Generalmajor Demidov suspected that the inhabitants of Vaasa had taken to arms and helped the Swedish forces, even though the provincial governor had confiscated all weapons that spring, and he took revenge by letting his men plunder the city for several days. During those days 17 civilians were killed, property was looted and destroyed, many were assaulted and several people were taken to the village of Salmi in Kuortane where they had to endure the physical punishment called running the gauntlet. The massacre in Vaasa was exceptional during the Finnish war as the Russian forces had avoided that kind of cruelty that far. It was probably a result of the frustration the Russians felt because of intensive guerilla activity against them in the region.
On 30 June the Russian forces withdrew from Vaasa, and all officials that had pledged allegiance to Russia were discharged, and some were assaulted by locals. On 13 September the Russian forces returned and on the next day the decisive Battle of Oravais, which was won by Russia, was fought some 50 kilometres (30 mi) further north. By winter 1808, the Russian forces had overrun all of Finland, and in the Treaty of Fredrikshamn (17 September 1809) Sweden lost the whole eastern part of its realm. Vaasa would now become a part of the newly formed Grand Duchy of Finland within the Russian Empire.
The mainly wooden and densely built town was almost utterly destroyed in 1852. A fire started in a barn belonging to district court judge J. F. Aurén on the morning of August 3. At noon the whole town was ablaze and the fire lasted for many hours. By evening, most of the town had burned to the ground. Out of 379 buildings only 24 privately owned buildings had survived, among them the Falander–Wasastjerna patrician house (built in 1780–1781) which now houses the Old Vaasa Museum.
The Court of Appeal (built in 1775, nowadays the Church of Korsholm), some Russian guard-houses along with a gunpowder storage and the buildings of the Vaasa provincial hospital (nowadays a psychiatric hospital) also survived the blaze. The ruins of the greystone church, the belfry, the town hall and the trivial school can still be found in their original places. Much of the archived material concerning Vaasa and its inhabitants was destroyed in the fire. According to popular belief, the fire got started when a careless visitor from Vöyri fell asleep in Aurén's barn and dropped his pipe in the dry hay.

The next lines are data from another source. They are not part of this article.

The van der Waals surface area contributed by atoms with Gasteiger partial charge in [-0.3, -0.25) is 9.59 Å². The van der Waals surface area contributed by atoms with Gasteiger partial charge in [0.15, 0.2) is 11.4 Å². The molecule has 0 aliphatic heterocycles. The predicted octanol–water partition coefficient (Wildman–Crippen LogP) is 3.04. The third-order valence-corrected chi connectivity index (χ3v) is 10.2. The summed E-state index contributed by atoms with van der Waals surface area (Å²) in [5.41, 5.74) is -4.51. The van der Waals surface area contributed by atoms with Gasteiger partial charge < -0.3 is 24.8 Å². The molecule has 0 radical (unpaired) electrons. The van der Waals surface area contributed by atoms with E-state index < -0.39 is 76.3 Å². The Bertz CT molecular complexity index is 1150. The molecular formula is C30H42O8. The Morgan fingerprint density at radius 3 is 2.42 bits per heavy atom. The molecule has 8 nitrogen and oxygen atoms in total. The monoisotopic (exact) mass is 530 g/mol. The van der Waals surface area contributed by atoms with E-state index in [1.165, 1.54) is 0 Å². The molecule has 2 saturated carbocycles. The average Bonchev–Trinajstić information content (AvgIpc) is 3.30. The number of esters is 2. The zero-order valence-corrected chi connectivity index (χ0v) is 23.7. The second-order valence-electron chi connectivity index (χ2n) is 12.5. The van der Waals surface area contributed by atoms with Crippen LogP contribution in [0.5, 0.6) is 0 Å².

The new town of Nikolaistad (Finnish: Nikolainkaupunki), named after the late Tsar Nicholas I, rose in 1862 about seven kilometres (4.3 miles) to the northwest from the old town. The town's coastal location offered good conditions for seafaring. The town plan was planned by Carl Axel Setterberg in the Empire style. In the master plan the disastrous consequences of the fire were considered. Main streets in the new town were five broad avenues which divided the town into sections. Each block was divided by alleys.
The town was promptly renamed Vasa (Vaasa) after the Tsar Nicholas II was overthrown in 1917.
During the Finnish Civil War, Vaasa was the capital of Finland from 29 January to 3 May 1918. As a consequence of the occupation of central places and arresting of politicians in Helsinki the Senate decided to move the senators to Vaasa, where the White Guards that supported the Senate had a strong position and the contacts to the west were good.
The Senate of Finland began its work in Vaasa on 1 February 1918, and it had four members. The Senate held its sessions in the Town Hall. To express its gratitude to the town the senate gave Vaasa the right to add the cross of freedom, independent Finland's oldest mark of honour designed by Akseli Gallen-Kallela, to its coat of arms. The coat of arms is unusual not only in this respect, but also because of its non-standard shape and that decorations and a crown are included. Because of its role in the civil war, Vaasa became known as "The White City". A Statue of Freedom, depicting a victorious White soldier, was erected in the town square.